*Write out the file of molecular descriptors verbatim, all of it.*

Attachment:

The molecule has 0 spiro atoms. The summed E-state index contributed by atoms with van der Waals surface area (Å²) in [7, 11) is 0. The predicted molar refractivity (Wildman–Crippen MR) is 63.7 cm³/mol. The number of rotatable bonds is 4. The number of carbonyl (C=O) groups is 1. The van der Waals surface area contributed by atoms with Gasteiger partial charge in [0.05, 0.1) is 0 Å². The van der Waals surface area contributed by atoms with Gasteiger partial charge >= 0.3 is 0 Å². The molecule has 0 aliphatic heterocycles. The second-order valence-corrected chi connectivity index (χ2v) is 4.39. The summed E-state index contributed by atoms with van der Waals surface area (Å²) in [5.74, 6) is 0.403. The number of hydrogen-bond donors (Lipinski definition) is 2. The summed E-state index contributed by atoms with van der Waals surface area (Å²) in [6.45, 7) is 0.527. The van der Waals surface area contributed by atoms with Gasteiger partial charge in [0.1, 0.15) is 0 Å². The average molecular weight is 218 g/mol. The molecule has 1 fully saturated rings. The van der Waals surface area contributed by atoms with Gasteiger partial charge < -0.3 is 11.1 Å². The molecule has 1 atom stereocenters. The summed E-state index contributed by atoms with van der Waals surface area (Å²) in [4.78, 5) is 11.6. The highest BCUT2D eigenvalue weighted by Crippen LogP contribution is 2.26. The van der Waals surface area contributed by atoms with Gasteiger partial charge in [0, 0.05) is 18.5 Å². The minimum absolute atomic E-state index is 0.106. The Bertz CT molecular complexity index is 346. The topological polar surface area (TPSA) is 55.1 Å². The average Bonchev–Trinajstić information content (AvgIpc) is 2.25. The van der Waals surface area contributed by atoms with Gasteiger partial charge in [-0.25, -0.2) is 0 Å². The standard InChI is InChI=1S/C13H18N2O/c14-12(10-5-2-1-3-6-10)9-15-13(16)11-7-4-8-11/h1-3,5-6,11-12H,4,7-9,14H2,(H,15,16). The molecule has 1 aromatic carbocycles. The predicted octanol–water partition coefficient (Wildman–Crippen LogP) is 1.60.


The molecule has 0 spiro atoms. The summed E-state index contributed by atoms with van der Waals surface area (Å²) in [7, 11) is 0. The predicted molar refractivity (Wildman–Crippen MR) is 63.7 cm³/mol. The number of rotatable bonds is 4. The number of carbonyl (C=O) groups is 1. The van der Waals surface area contributed by atoms with Gasteiger partial charge in [0.05, 0.1) is 0 Å². The van der Waals surface area contributed by atoms with Gasteiger partial charge >= 0.3 is 0 Å². The molecule has 0 aliphatic heterocycles. The second-order valence-corrected chi connectivity index (χ2v) is 4.39. The summed E-state index contributed by atoms with van der Waals surface area (Å²) in [5.74, 6) is 0.403. The number of hydrogen-bond donors (Lipinski definition) is 2. The summed E-state index contributed by atoms with van der Waals surface area (Å²) in [6.45, 7) is 0.527. The van der Waals surface area contributed by atoms with Gasteiger partial charge in [0.1, 0.15) is 0 Å². The average molecular weight is 218 g/mol. The molecule has 1 fully saturated rings. The van der Waals surface area contributed by atoms with Gasteiger partial charge < -0.3 is 11.1 Å². The molecule has 1 atom stereocenters. The summed E-state index contributed by atoms with van der Waals surface area (Å²) in [4.78, 5) is 11.6. The highest BCUT2D eigenvalue weighted by Crippen LogP contribution is 2.26. The van der Waals surface area contributed by atoms with Gasteiger partial charge in [0, 0.05) is 18.5 Å². The minimum absolute atomic E-state index is 0.106. The Bertz CT molecular complexity index is 346. The topological polar surface area (TPSA) is 55.1 Å². The average Bonchev–Trinajstić information content (AvgIpc) is 2.25. The van der Waals surface area contributed by atoms with Gasteiger partial charge in [-0.25, -0.2) is 0 Å². The standard InChI is InChI=1S/C13H18N2O/c14-12(10-5-2-1-3-6-10)9-15-13(16)11-7-4-8-11/h1-3,5-6,11-12H,4,7-9,14H2,(H,15,16). The molecule has 1 aromatic carbocycles. The predicted octanol–water partition coefficient (Wildman–Crippen LogP) is 1.60.